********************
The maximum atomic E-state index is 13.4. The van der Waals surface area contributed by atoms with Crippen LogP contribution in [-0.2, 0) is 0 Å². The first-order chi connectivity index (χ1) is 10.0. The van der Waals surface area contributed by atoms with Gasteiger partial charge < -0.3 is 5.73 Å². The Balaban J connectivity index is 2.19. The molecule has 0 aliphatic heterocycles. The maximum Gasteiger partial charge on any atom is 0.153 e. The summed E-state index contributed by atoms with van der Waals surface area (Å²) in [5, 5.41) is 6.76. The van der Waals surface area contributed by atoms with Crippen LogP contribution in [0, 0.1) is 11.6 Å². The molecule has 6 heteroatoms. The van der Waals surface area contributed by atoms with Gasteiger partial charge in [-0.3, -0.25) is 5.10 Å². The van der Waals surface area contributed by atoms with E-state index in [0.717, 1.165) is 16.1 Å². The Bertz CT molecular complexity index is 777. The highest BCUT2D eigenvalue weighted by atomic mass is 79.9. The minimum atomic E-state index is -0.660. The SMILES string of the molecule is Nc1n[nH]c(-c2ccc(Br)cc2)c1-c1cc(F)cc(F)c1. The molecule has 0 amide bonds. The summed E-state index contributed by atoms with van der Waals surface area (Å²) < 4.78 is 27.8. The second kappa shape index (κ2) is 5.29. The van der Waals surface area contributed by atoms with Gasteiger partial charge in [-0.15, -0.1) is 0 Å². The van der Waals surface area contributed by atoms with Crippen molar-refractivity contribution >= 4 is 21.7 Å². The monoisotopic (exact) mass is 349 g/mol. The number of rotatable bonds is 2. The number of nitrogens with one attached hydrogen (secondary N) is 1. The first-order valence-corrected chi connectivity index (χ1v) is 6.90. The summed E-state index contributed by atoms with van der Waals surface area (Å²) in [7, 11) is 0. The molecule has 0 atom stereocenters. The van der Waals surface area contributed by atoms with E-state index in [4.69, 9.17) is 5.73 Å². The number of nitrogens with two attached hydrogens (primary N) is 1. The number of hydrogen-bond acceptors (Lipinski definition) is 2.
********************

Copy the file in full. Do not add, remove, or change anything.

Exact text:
The maximum atomic E-state index is 13.4. The van der Waals surface area contributed by atoms with Crippen LogP contribution in [-0.2, 0) is 0 Å². The first-order chi connectivity index (χ1) is 10.0. The van der Waals surface area contributed by atoms with Gasteiger partial charge < -0.3 is 5.73 Å². The Balaban J connectivity index is 2.19. The molecule has 0 aliphatic heterocycles. The maximum Gasteiger partial charge on any atom is 0.153 e. The summed E-state index contributed by atoms with van der Waals surface area (Å²) in [5, 5.41) is 6.76. The van der Waals surface area contributed by atoms with Crippen LogP contribution in [0, 0.1) is 11.6 Å². The molecule has 6 heteroatoms. The van der Waals surface area contributed by atoms with Gasteiger partial charge in [-0.3, -0.25) is 5.10 Å². The van der Waals surface area contributed by atoms with E-state index in [0.717, 1.165) is 16.1 Å². The Bertz CT molecular complexity index is 777. The highest BCUT2D eigenvalue weighted by atomic mass is 79.9. The minimum atomic E-state index is -0.660. The SMILES string of the molecule is Nc1n[nH]c(-c2ccc(Br)cc2)c1-c1cc(F)cc(F)c1. The molecule has 0 amide bonds. The summed E-state index contributed by atoms with van der Waals surface area (Å²) < 4.78 is 27.8. The second kappa shape index (κ2) is 5.29. The van der Waals surface area contributed by atoms with Gasteiger partial charge in [-0.15, -0.1) is 0 Å². The van der Waals surface area contributed by atoms with Crippen molar-refractivity contribution >= 4 is 21.7 Å². The monoisotopic (exact) mass is 349 g/mol. The number of rotatable bonds is 2. The number of nitrogens with one attached hydrogen (secondary N) is 1. The first-order valence-corrected chi connectivity index (χ1v) is 6.90. The summed E-state index contributed by atoms with van der Waals surface area (Å²) in [7, 11) is 0. The molecule has 0 atom stereocenters. The van der Waals surface area contributed by atoms with E-state index in [4.69, 9.17) is 5.73 Å². The number of nitrogens with two attached hydrogens (primary N) is 1. The number of hydrogen-bond acceptors (Lipinski definition) is 2.